Columbia County Courthouse

Remodeling of the Columbia County Courthouse at 400 DeWitt St. in Portage could push the county's biggest building project in history beyond the $45.5 million the County Board authorized for its new buildings and the renovation of the 1962 courthouse.

Daily Register file

At a time when Columbia County’s building project threatens to go over budget, the County Board’s Ad Hoc Building Committee on Wednesday considered three potential additional expenses, and approved one of them.

Shonna Neary of the county’s accounting department reported that the project is more than $563,000 over budget. The budget, about $46.5 million, includes not only the $45.51 million that the County Board authorized borrowing in 2014, but also approved additional expenditures from other sources in the county budget, including new climate-control equipment for remodeling of the courthouse and new digital videoconferencing systems for the three courtrooms.

Committee Chairman Kirk Konkel noted that the $46.5 million also includes money budgeted for contingencies – and if that money is not needed, he said, the project would not be over budget.

But if the contingency money is needed, Neary said, then the committee will likely want to consider trims in “soft costs,” such as furniture and signage.

The main features of the building project include a new three-story Administration Building at 112 E. Edgewater St., open for business since early June; a two-story Health and Human Services Building at 111 E. Mullett St., currently being used as a temporary courthouse; and renovation of the courthouse at 400 DeWitt St. for court-related uses only.

It is in the courthouse renovation where the costs are adding up.

The committee on Thursday approved upgrading the chiller in the courthouse from 90 tons to 120 tons, at an additional cost of about $29,000.

Building and Grounds Director Cory Wiegel said the 90-ton chiller could be unable to cool the building adequately on a very hot day if even one of its components is not fully functioning.

And, Konkel noted, the courthouse renovation will add new space that will need to be heated and cooled, including office space above the sallyport that will be added onto the back of the building.

For that reason, Konkel said, it makes sense to upgrade the chiller, which will be installed fairly early in the renovation process.

The courthouse and several county-owned buildings on West Conant Street have been fenced off for the renovation process to begin. Corporation Counsel Joseph Ruf said the county recently got a needed permit from the Wisconsin Department of Natural Resources, which is required whenever there’s a demolition involving more than 1 acre. Three empty buildings, plus the county’s Annex at 120 W. Conant St., are to be razed, to make room for parking.

The secured parking area, on the building’s south side, is another place where there’s a potential for additional expenditures.

Project Manager Ron Locast of the Madison design firm Potter Lawson said he heard, at Monday’s meeting of the County Board’s Judiciary Committee, that some people who will use the secured lot would rather have an opaque fence than the open-work decorative fence that is planned, to allow them to enter and leave the building without being seen by people who might want to harass or harm them.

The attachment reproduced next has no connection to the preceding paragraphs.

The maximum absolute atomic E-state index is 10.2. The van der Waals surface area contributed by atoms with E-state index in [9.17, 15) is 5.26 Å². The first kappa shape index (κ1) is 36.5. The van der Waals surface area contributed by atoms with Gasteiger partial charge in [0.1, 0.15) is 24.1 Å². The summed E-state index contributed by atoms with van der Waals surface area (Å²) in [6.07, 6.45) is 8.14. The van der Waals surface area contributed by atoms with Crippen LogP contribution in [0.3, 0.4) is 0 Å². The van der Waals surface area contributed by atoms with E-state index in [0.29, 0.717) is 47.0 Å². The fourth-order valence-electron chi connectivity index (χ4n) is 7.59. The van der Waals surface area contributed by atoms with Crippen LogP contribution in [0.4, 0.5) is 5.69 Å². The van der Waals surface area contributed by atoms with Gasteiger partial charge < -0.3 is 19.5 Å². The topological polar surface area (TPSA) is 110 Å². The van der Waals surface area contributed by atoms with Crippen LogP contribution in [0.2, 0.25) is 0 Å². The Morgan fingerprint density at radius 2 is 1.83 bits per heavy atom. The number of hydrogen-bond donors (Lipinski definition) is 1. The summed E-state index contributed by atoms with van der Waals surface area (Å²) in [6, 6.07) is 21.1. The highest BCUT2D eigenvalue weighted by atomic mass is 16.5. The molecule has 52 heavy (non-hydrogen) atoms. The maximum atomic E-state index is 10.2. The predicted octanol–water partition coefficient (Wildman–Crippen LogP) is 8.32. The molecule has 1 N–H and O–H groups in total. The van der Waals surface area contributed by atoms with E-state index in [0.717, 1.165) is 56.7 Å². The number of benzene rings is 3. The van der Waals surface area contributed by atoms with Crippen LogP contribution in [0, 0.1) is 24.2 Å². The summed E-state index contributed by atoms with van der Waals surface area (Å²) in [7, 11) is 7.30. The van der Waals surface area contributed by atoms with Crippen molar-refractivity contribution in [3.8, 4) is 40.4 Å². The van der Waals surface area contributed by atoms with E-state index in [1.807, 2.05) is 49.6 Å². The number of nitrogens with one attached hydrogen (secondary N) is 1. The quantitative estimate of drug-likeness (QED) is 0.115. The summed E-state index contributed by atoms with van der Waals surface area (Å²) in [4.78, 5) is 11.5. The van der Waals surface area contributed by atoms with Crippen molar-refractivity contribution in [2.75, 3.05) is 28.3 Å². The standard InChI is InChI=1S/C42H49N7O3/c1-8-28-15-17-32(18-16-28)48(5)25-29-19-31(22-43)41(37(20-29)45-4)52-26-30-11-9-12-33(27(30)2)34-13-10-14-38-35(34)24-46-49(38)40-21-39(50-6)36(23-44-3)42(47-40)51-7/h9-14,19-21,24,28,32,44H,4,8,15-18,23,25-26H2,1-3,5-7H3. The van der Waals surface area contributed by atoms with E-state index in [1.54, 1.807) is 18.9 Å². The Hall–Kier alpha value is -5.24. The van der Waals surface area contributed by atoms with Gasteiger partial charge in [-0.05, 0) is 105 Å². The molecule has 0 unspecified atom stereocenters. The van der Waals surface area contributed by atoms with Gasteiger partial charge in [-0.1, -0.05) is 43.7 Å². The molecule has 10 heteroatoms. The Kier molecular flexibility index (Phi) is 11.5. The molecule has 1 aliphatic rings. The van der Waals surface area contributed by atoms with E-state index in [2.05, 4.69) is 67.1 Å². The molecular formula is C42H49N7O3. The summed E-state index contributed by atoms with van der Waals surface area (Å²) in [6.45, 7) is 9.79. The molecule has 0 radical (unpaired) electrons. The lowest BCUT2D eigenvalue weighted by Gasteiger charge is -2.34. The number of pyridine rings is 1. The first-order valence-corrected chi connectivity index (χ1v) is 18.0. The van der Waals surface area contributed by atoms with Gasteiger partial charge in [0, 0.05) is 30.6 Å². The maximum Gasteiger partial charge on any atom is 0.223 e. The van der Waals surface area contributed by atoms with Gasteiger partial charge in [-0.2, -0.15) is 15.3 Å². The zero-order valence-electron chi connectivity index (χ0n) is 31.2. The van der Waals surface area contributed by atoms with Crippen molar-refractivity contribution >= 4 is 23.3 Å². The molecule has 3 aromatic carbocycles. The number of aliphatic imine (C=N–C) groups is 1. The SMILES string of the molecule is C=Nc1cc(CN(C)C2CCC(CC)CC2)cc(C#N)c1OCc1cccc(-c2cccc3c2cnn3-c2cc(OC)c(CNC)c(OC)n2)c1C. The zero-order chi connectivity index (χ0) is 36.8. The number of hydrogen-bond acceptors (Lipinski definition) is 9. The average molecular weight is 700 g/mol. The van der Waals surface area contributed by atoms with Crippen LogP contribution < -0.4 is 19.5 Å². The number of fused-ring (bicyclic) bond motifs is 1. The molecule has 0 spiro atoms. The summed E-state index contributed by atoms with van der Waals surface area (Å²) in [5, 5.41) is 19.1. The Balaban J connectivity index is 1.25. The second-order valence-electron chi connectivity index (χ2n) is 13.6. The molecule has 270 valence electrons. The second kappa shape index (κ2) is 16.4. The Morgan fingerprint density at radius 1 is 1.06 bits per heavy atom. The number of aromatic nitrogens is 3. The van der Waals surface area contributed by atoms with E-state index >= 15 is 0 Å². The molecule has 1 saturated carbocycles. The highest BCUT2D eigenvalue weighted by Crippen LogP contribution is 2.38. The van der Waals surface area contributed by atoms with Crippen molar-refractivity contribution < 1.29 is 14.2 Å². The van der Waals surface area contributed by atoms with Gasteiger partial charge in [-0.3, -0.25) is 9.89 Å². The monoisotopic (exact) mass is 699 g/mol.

The secured parking would be for judges and employees of the district attorney’s office. The fence would have a locked gate.

Judge W. Andrew Voigt said not all employees slated to use the secured parking area have an opinion as to what kind of fence should surround it, but those who do have an opinion feel strongly the fence should provide privacy.

Locast said he doesn’t know what the cost difference would be between the fence that’s currently planned and an opaque fence made of a material such as aluminum or vinyl. (Locast recommended against a wooden fence, citing maintenance challenges.)

Committee member Fred Teitgen said he would be amenable to an opaque fence if it truly made employees safer, and if it looks nice.

No decision was made, but Locast was instructed to find out the cost of various types of privacy fencing.

The committee on Wednesday got a cost estimate for another addition that’s being considered – a security station at the public entry of the courthouse, to be operated whenever the building is open.

Tanner Davis of the Madison construction firm J.H. Findorff and Sons said the station itself would cost an additional $11,726. But that does not include additional computers to allow the people working at that security station to monitor images from security cameras throughout the building.

The plans already call for a security station inside the building. This would be in addition to that security.

That raises the question of whether some aspects of the interior security station could be trimmed back to offset some of the increased costs of the station at the entry.

Locast recommended, and the committee concurred, that county officials need to talk to Sheriff Dennis Richards about how he sees the operation of courthouse security once the courts are moved back into the buildings – including how many people will work and where is the most efficient place for the electronic monitors.

The committee made no decision on the entryway security area.

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